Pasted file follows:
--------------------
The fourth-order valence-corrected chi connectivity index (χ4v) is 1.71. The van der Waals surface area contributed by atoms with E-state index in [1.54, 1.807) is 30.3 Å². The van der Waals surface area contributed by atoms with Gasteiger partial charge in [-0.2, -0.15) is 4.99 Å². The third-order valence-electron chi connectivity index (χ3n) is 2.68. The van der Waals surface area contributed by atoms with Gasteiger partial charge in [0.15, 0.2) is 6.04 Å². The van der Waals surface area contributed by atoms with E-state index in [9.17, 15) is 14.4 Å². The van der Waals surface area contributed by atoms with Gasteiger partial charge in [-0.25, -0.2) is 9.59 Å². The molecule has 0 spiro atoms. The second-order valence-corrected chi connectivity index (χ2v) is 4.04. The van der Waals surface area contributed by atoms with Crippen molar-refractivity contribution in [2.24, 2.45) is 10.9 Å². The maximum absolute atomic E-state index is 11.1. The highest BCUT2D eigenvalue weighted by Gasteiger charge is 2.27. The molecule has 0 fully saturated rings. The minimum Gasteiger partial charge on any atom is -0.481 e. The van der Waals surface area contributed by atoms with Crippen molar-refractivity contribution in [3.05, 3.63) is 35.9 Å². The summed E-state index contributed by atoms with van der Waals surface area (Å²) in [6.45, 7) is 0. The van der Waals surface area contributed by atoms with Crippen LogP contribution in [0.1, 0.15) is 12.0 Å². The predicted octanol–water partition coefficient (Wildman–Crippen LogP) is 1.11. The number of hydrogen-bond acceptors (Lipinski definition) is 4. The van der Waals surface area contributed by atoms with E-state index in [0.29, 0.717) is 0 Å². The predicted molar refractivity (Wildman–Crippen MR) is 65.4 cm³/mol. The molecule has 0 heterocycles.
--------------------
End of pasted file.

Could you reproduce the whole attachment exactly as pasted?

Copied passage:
The fourth-order valence-corrected chi connectivity index (χ4v) is 1.71. The van der Waals surface area contributed by atoms with E-state index in [1.54, 1.807) is 30.3 Å². The van der Waals surface area contributed by atoms with Gasteiger partial charge in [-0.2, -0.15) is 4.99 Å². The third-order valence-electron chi connectivity index (χ3n) is 2.68. The van der Waals surface area contributed by atoms with Gasteiger partial charge in [0.15, 0.2) is 6.04 Å². The van der Waals surface area contributed by atoms with E-state index in [9.17, 15) is 14.4 Å². The van der Waals surface area contributed by atoms with Gasteiger partial charge in [-0.25, -0.2) is 9.59 Å². The molecule has 0 spiro atoms. The second-order valence-corrected chi connectivity index (χ2v) is 4.04. The van der Waals surface area contributed by atoms with Crippen molar-refractivity contribution in [2.24, 2.45) is 10.9 Å². The maximum absolute atomic E-state index is 11.1. The highest BCUT2D eigenvalue weighted by Gasteiger charge is 2.27. The molecule has 0 fully saturated rings. The minimum Gasteiger partial charge on any atom is -0.481 e. The van der Waals surface area contributed by atoms with Crippen molar-refractivity contribution in [3.05, 3.63) is 35.9 Å². The summed E-state index contributed by atoms with van der Waals surface area (Å²) in [6.45, 7) is 0. The van der Waals surface area contributed by atoms with Crippen LogP contribution in [0.1, 0.15) is 12.0 Å². The predicted octanol–water partition coefficient (Wildman–Crippen LogP) is 1.11. The number of hydrogen-bond acceptors (Lipinski definition) is 4. The van der Waals surface area contributed by atoms with E-state index in [0.29, 0.717) is 0 Å². The predicted molar refractivity (Wildman–Crippen MR) is 65.4 cm³/mol. The molecule has 0 heterocycles.